“Ghetto Uber” that demonstrated “all love and respect”…or a perfect scenario when “it” worked out?

 

 

Fernando Ruiz & Heavenly Jenkins need not apply…

 

watermelon1

There are a total of 15 charts.

I chose “Number 15″ to share, but I guarantee that the other 14 will enlighten you about two of the most vital and growing consumer groups –

African-Americans and Latinos

“No. 15 – Employers are more likely to turn away job seekers if they have African-American sounding names.”*

Click here to be enlightened.

 

 

*Source: “15 Charts that Prove We’re Far from Post-Racial,” HuffPost Black Voices, 7/2/14

Just in time for Father’s Day…

“People have a core belief about black dads — whatever it is — and they’ll either hold onto that core belief of ‘Oh, my gosh, black guys are deadbeats’ and not listen to a word I’ll say,” he said. But there was another response. “The other people are the people who have their core belief shattered. This guy seems pretty cool, he’s black and loves his kids. What’s going on?”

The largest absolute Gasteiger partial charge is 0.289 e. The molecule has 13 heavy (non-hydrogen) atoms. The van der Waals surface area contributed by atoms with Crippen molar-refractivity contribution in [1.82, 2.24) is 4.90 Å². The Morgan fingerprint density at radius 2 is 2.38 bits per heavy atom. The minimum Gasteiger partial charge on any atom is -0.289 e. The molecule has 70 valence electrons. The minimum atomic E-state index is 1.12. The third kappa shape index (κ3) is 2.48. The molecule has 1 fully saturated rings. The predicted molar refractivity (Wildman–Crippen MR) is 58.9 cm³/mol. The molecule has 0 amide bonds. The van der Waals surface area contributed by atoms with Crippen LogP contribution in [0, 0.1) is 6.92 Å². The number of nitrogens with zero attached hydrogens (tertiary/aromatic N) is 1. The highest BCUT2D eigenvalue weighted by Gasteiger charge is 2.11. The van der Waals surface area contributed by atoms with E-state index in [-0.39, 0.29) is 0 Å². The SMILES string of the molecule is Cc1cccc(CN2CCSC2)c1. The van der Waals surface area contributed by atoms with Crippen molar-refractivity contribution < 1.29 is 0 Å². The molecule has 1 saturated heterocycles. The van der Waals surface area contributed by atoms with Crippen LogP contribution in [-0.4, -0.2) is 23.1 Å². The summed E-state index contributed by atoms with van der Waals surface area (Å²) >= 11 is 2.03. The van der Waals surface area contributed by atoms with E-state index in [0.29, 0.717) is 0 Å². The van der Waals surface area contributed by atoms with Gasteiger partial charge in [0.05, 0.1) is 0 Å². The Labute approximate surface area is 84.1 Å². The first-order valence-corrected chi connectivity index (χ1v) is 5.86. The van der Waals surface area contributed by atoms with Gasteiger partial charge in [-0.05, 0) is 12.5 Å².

I have often presented to clients the fact that there are more female heads of household in the African-American Community vs the General Population.

While this may be true, clients like Jim Thrower were always quick to remind me that this does not mean that African-American men are not involved in their families or involved in raising their kids.

The above quote is an excerpt from an NPR story, White House Urges Dads to Join Work-Life Balance Conversation.  Proof that stereotypes should never be confused with facts.

Click here to check it out and Happy Father’s Day.

 

 

 

Bringing Up The Rear

I heard the muted giggles and snickering before the object of the public ridicule caught my attention.

Call me ‘old fashioned,’ “not hip” and, perhaps, “out of touch,” but there is something very wrong and not cute about inappropriate clothing behavior…especially among Black people.